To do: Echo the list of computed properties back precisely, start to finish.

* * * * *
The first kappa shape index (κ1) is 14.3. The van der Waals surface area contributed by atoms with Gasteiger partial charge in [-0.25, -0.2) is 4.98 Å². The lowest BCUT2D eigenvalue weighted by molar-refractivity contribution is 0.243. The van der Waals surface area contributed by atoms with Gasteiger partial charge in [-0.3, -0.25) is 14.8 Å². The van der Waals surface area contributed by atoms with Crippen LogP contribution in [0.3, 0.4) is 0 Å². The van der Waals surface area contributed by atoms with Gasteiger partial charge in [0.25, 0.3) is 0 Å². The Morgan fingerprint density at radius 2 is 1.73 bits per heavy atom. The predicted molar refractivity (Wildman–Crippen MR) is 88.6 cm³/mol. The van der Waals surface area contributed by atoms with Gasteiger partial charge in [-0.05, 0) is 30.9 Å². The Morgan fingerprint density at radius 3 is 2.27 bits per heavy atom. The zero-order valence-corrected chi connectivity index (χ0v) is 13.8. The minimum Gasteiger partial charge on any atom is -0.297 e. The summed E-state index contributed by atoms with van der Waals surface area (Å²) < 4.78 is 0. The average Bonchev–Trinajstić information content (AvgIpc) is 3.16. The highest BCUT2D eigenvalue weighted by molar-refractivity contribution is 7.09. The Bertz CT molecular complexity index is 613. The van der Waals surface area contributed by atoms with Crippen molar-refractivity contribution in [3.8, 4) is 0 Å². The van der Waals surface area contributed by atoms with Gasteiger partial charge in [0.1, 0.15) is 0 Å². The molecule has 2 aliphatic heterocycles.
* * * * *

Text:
The first kappa shape index (κ1) is 14.3. The van der Waals surface area contributed by atoms with Gasteiger partial charge in [-0.25, -0.2) is 4.98 Å². The lowest BCUT2D eigenvalue weighted by molar-refractivity contribution is 0.243. The van der Waals surface area contributed by atoms with Gasteiger partial charge in [-0.3, -0.25) is 14.8 Å². The van der Waals surface area contributed by atoms with Crippen LogP contribution in [0.3, 0.4) is 0 Å². The van der Waals surface area contributed by atoms with Gasteiger partial charge in [0.25, 0.3) is 0 Å². The Morgan fingerprint density at radius 2 is 1.73 bits per heavy atom. The predicted molar refractivity (Wildman–Crippen MR) is 88.6 cm³/mol. The van der Waals surface area contributed by atoms with Gasteiger partial charge in [-0.05, 0) is 30.9 Å². The Morgan fingerprint density at radius 3 is 2.27 bits per heavy atom. The zero-order valence-corrected chi connectivity index (χ0v) is 13.8. The minimum Gasteiger partial charge on any atom is -0.297 e. The summed E-state index contributed by atoms with van der Waals surface area (Å²) < 4.78 is 0. The average Bonchev–Trinajstić information content (AvgIpc) is 3.16. The highest BCUT2D eigenvalue weighted by molar-refractivity contribution is 7.09. The Bertz CT molecular complexity index is 613. The van der Waals surface area contributed by atoms with Crippen molar-refractivity contribution in [3.8, 4) is 0 Å². The van der Waals surface area contributed by atoms with Gasteiger partial charge in [0.1, 0.15) is 0 Å². The molecule has 2 aliphatic heterocycles.